Virginia court decision highlights conflict between freedom from spam and freedom of speech
No one knows when the first junk mail was sent, but presumably as soon as the cost of postage dropped below the price people were willing to pay to present an advertisement the first junk letter was sent. So the amount of junk mail depends on the relationship between the benefit of the ad to the sender and the cost of delivery.
The low cost of e-mail revolutionized this cost structure, making it possible to send millions of messages at negligible cost, whereas similar content sent as a mailing would have cost hundreds of thousands of dollars. These messages were denoted “spam”, apparently a reference to an old Monty Python skit where diners in a restaurant were served spam, spam, spam (spiced ham) whether they liked it or not.
Junk e-mail soon turned from an annoyance to a sizable international scourge. I used to spend about ten minutes each day trying to pick out the valid e-mails from the junk – which was over 95% of my inbox; millions of workers around the world were in the same situation, indicating that junk e-mail had become a multi-billion dollar problem.
Legislatures tried to regulate this scourge, but they ran into many problems. One was jurisdiction, since it’s easy to route spam through servers anywhere in the world. A more substantive legal problem is that one man’s spam is another man’s freedom of speech, and practical and fair criteria had to be established. Eventually most advanced countries, and most states in the US, passed anti-spam laws. In order not to stifle legitimate speech, a key criterion in most laws is identification of the sender. A sender who takes no steps to hide his identity will typically not be guilty of a crime. The Virgina statue explicitly requires “intent to falsify or forge electronic mail transmission information or other routing information.”
One of the very first, and one of the very few, people to be convicted under these laws was Jeremy Jaynes of North Carolina. Media reports state that he sent hundreds of thousands of e-mails a day, hundreds of millions of messages in all. He routed much of his traffic through an AOL server in Virginia, thus exposing himself to the particularly strict Virginia anti-spam law. In 2004 Jaynes was convicted of violating the Virginia statute and sentenced to nine years in prison. (If it takes a second to delete each junk mail, then nine years is the amount of time needed to delete about 300 million spam messages, so the punishment seems to have fit the crime quite commensurately.) He has since been under house arrest pending appeal.
Six months ago Jaynes appealed to the Virginia Supreme Court, but his conviction was upheld by a 4-3 majority. In a fairly unusual legal move he appealed again to the same tribunal, and this week his conviction was unanimously overturned. The grounds for dismissal were that the law was overly broad, since it forbade also political and religious e-mails, which have special constitutional protection. Thus, the law was struck down as unconstitutional, even though all acknowledged that the specific speech used by Jayne was not in fact protected.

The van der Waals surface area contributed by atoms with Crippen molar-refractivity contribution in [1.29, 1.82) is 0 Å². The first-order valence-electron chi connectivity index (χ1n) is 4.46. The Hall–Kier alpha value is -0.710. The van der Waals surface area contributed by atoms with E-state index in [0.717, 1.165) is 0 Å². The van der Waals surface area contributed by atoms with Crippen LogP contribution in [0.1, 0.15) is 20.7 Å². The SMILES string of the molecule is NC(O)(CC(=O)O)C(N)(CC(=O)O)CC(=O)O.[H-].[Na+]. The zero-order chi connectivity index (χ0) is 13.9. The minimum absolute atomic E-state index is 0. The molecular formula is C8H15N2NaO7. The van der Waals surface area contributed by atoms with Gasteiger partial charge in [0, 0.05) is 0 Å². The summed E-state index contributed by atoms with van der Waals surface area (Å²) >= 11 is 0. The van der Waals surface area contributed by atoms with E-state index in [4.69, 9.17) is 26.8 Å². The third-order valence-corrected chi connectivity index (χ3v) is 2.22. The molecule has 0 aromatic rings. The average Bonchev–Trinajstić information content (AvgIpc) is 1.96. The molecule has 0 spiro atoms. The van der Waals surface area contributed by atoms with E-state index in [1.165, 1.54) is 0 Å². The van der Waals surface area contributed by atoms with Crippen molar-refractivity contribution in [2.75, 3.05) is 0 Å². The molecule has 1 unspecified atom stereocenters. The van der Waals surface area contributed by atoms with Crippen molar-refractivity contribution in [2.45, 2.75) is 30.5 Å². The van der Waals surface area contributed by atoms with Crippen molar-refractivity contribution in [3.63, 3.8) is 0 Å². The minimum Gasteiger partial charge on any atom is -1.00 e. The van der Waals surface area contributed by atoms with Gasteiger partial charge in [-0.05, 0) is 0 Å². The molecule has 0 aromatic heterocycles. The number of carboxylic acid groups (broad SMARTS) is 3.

From an ethical point of view, the most interesting aspect of Jaynes’ appeal was the claim that the right to free speech inherently includes the right to anonymous speech. As I explained, the anti-spam statutes typically apply only to senders who hide their identity; otherwise even regular commercial e-mail is legal. Jaynes claimed, and the court agreed, that Constitutional freedom of speech includes the right to express your political views anonymously by “falsifying or forging” your identity.
The court illustrated this principle in forceful (and learned) fashion by pointing out that “were the Federalist Papers just being published today via e-mail, that transmission by Publius would violate the statute.” The reference is to a series of pamphlets supporting ratification of the US Constitution, written by three of the nascent United States’ greatest patriots: Alexander Hamilton, future president James Madison, and future Chief Justice John Jay. The authors concluded that the essays would have the greatest impact and least risk to reputation if published anonymously, and used the pseudonym “Publius”.
The drafters of the Virginia law are probably kicking themselves right now for their sloppy draftsmanship. If they had only been thinking of Hamilton, Madison and Jay they would have changed “falsifying or forging” to “fraudulently forging”, limited the scope of the law to commercial speech, and perhaps give consideration to the idea of trespass, and Jeremy Jaynes would presumably be today behind bars. The ruling does not refute the premise that effective anti-spam laws can and should be in place, although their urgency has declined since the advent of very effective filters.
However, their oversight had the salutary effect of highlighting an important ethical principle. It is precisely in conditions of tyranny, when freedom of speech is of greatest importance, that the need for anonymity is essential. Letting Jaynes free is a small price to pay to avoid any expression-chilling limitation of this right.